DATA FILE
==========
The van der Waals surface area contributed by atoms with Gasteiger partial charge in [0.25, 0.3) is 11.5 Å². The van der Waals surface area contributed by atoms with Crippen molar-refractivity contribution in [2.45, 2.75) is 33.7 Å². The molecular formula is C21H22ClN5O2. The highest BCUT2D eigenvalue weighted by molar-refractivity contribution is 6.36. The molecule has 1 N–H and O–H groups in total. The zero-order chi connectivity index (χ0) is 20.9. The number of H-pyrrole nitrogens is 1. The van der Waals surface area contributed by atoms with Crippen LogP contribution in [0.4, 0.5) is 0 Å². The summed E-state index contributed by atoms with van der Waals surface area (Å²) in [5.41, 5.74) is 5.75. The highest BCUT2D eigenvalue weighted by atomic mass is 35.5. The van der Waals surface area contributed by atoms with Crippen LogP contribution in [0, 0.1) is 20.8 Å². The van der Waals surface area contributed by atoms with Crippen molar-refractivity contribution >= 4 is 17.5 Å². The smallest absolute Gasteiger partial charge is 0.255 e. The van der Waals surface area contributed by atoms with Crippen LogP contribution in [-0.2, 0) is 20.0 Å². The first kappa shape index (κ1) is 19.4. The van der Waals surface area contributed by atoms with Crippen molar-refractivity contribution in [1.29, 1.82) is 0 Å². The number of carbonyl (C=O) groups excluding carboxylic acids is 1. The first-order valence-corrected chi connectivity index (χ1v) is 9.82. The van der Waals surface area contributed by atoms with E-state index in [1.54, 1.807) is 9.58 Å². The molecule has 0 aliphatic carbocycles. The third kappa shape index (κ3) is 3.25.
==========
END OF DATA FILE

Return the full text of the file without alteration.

The van der Waals surface area contributed by atoms with Gasteiger partial charge in [0.25, 0.3) is 11.5 Å². The van der Waals surface area contributed by atoms with Crippen molar-refractivity contribution in [2.45, 2.75) is 33.7 Å². The molecular formula is C21H22ClN5O2. The highest BCUT2D eigenvalue weighted by molar-refractivity contribution is 6.36. The molecule has 1 N–H and O–H groups in total. The zero-order chi connectivity index (χ0) is 20.9. The number of H-pyrrole nitrogens is 1. The van der Waals surface area contributed by atoms with Crippen LogP contribution in [0.4, 0.5) is 0 Å². The summed E-state index contributed by atoms with van der Waals surface area (Å²) in [5.41, 5.74) is 5.75. The highest BCUT2D eigenvalue weighted by atomic mass is 35.5. The van der Waals surface area contributed by atoms with Crippen LogP contribution in [0, 0.1) is 20.8 Å². The van der Waals surface area contributed by atoms with Crippen molar-refractivity contribution >= 4 is 17.5 Å². The smallest absolute Gasteiger partial charge is 0.255 e. The van der Waals surface area contributed by atoms with Crippen LogP contribution in [-0.2, 0) is 20.0 Å². The first kappa shape index (κ1) is 19.4. The van der Waals surface area contributed by atoms with Crippen molar-refractivity contribution in [1.29, 1.82) is 0 Å². The number of carbonyl (C=O) groups excluding carboxylic acids is 1. The first-order valence-corrected chi connectivity index (χ1v) is 9.82. The van der Waals surface area contributed by atoms with E-state index in [1.54, 1.807) is 9.58 Å². The molecule has 0 aliphatic carbocycles. The third kappa shape index (κ3) is 3.25.